Judge: Dismiss case against principal
June 22, 2012 · Jake Krob
An administrative law judge recommends dismissal of the case involving the education licenses of Mount Vernon's former elementary principal. If the Board of Educational Examiners (BOEE) agrees this week, Terry Eisenbarth will keep his licenses.
Judge Robert H. Wheeler last week concluded that the state had "failed to carry the burden of proof" in three charges against Eisenbarth, who served as Mount Vernon's Washington Elementary principal during the 2010-11 school year and resigned last June. The judge recommends no penalty regarding Eisenbarth's two education licenses - an administrator license that expires at the end of 2016 and a teaching license that expires in 2013.
The BOEE, which sent the case to the judge, has the final say in the matter. The 12-member board, all educators, administrators or retired educators, meets at the Grimes Building in Des Moines starting at 9:30 a.m. this Friday. The board will meet in closed session, then take action on the matter in open session.
Beth Myers, an investigator with the BOEE, pointed out that the judge's ruling is only proposed. The board reviews the ruling, and can change it in any way. She said the board will act on the case Friday, as it has 30 days from the time of the ruling to take action; the board's next planned meeting in August would not meet that time frame.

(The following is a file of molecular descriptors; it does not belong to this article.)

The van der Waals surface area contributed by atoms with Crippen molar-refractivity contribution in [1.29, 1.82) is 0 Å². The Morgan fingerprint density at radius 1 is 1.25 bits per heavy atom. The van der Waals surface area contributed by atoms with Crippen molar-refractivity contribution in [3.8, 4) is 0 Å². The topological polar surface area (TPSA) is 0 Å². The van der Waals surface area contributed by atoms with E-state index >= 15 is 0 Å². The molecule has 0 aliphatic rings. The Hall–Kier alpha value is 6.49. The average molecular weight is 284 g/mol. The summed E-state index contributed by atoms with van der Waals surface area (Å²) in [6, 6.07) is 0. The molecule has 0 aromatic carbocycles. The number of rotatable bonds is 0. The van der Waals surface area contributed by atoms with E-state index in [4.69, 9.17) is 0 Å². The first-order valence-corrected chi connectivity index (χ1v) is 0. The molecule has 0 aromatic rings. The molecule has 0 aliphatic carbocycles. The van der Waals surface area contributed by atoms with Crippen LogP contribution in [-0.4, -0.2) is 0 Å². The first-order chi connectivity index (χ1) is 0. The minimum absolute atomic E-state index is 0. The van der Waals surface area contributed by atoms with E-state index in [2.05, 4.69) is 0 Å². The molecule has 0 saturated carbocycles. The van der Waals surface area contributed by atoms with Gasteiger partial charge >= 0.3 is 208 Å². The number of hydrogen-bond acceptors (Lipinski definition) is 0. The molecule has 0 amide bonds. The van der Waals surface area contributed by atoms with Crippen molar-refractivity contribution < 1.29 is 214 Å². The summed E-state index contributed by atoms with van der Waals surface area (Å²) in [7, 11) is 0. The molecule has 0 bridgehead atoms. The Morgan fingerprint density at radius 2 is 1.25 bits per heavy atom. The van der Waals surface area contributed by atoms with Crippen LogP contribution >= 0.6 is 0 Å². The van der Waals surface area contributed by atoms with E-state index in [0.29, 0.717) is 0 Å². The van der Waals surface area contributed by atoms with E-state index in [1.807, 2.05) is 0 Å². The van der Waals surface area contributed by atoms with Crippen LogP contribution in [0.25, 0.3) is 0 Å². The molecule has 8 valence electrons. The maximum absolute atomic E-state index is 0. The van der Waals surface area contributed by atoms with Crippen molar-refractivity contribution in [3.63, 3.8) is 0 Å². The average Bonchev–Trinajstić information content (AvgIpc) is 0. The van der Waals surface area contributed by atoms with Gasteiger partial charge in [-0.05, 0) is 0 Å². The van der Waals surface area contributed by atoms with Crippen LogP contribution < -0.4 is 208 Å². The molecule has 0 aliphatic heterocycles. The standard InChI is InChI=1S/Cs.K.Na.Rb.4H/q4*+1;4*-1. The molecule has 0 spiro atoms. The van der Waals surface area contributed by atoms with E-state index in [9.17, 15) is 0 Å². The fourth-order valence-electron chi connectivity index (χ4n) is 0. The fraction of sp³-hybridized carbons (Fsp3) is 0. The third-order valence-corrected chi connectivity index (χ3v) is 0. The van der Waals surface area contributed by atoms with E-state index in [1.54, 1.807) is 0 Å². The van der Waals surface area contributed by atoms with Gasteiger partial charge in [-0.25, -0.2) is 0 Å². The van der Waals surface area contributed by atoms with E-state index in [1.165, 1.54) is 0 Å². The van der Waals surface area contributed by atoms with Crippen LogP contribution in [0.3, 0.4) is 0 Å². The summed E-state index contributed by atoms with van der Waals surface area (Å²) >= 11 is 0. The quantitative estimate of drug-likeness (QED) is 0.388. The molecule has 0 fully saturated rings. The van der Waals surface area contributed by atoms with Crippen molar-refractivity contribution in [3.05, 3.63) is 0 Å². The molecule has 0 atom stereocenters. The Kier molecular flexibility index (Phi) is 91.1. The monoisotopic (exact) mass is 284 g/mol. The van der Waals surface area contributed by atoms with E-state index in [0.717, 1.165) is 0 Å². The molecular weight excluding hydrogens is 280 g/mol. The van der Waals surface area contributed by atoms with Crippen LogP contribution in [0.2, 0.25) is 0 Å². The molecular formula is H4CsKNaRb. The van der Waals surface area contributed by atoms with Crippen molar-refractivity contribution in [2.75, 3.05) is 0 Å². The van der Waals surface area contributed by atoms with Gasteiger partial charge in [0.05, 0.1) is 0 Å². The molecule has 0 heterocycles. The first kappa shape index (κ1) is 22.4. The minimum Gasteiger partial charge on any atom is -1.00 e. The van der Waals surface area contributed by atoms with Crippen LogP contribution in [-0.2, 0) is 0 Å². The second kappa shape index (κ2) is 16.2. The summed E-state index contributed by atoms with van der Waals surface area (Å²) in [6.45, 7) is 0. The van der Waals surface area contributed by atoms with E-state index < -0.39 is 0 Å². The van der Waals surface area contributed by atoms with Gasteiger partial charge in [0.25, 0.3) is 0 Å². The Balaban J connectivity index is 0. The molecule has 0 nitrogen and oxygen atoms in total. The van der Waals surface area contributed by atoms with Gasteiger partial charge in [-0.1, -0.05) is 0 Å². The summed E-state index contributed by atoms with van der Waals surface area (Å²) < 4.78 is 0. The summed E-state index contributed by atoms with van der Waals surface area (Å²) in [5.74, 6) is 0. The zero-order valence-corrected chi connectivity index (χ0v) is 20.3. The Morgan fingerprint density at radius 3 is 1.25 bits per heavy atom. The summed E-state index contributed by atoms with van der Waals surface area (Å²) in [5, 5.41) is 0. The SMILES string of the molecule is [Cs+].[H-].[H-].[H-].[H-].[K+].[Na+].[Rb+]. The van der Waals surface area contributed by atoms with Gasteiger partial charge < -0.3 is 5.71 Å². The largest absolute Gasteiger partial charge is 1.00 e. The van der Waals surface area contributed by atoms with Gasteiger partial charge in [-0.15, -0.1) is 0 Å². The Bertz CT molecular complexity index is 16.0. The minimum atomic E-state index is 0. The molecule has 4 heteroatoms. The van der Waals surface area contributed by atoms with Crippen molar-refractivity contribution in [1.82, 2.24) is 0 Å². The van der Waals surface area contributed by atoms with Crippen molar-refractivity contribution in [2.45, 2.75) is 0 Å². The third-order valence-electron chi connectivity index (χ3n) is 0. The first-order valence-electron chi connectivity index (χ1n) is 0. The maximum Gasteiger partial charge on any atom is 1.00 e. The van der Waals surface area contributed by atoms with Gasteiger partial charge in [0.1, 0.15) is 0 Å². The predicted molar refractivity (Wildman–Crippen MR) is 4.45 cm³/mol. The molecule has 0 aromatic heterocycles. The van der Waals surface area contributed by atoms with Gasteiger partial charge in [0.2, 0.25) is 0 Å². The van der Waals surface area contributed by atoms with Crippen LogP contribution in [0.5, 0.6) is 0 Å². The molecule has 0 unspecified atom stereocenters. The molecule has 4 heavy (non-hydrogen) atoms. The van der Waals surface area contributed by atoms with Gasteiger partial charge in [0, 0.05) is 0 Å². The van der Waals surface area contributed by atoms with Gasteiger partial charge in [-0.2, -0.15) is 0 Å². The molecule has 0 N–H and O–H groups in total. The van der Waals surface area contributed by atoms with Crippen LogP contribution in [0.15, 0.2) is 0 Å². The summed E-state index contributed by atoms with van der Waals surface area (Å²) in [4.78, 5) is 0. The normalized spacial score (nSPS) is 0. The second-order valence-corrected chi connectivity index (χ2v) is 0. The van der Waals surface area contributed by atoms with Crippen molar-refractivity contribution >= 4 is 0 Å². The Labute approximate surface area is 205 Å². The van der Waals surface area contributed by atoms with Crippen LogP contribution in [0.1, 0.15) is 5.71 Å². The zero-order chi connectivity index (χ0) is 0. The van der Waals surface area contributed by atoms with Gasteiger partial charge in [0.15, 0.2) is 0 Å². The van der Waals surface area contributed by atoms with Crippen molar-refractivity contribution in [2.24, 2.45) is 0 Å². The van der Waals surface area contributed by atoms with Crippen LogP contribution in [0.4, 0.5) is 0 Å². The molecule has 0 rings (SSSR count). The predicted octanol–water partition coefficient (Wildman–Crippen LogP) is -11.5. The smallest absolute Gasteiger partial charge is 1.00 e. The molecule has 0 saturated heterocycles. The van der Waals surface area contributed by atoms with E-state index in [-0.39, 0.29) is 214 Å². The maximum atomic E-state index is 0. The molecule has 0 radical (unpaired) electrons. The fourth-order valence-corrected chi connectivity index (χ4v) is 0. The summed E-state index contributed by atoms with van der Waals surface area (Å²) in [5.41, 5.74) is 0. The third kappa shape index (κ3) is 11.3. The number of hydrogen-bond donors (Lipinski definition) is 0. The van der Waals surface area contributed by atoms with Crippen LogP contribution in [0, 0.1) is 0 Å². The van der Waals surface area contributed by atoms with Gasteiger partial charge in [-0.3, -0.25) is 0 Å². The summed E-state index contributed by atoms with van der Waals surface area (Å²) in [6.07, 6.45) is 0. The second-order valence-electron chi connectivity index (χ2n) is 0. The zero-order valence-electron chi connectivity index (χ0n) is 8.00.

In a statement to the Sun, Eisenbarth said: "I have received a proposed decision from the administrative law judge that is favorable to me, but it hasn't been accepted by the Board of Educational Examiners (BOEE). Until that happens, it would be premature to comment on the decision."
The case alleged that Eisenbarth violated three BOEE rules, due to a birthday practice that was described as a "whap" using a padded hockey stick. The Mount Vernon School Board conducted its own investigation, using a law firm, and determined that Eisenbarth hadn't "committed any acts of unprofessional behavior requiring filing complaints with the Board of Education Examiners" and that "no illegal acts had been committed."
The case, therefore, was brought to the BOEE through two complaints - by Mark Weldon, a parent of an elementary student who is now a member of the Mount Vernon School Board, and Ric Turnquist and Steve Wernimont, parents of three children who attended school at Washington Elementary.
The BOEE in December 2011 issued a "notice of hearing and statement of charges" against Eisenbarth for three alleged violations - physical abuse, failing to make a reasonable effort to protect the health and safety of students, and exposing students to unnecessary embarrassment of disparagement.
A hearing was held in May in front of Judge Wheeler. The following testified on behalf of the state: Washington Elementary secretary Denise Havill and parents Turnquist, Wernimont and Weldon. Eisenbarth testified, as did the following on his behalf: parents David Kutcher, Rodney Rocarek, Kristin Steiner, Barbara Connolly and Erin Moeller; students Eli Steiner and Ryne Moeller; teacher Lisa Greif; school associate Angela Randall; middle school principal Noreen Colbeck-Bush; high school principal Steve Brand; superintendent Pam Ewell; paraeducator Kathy Orr; and Sgt. Harvey Hall of the Linn County Sheriff's office.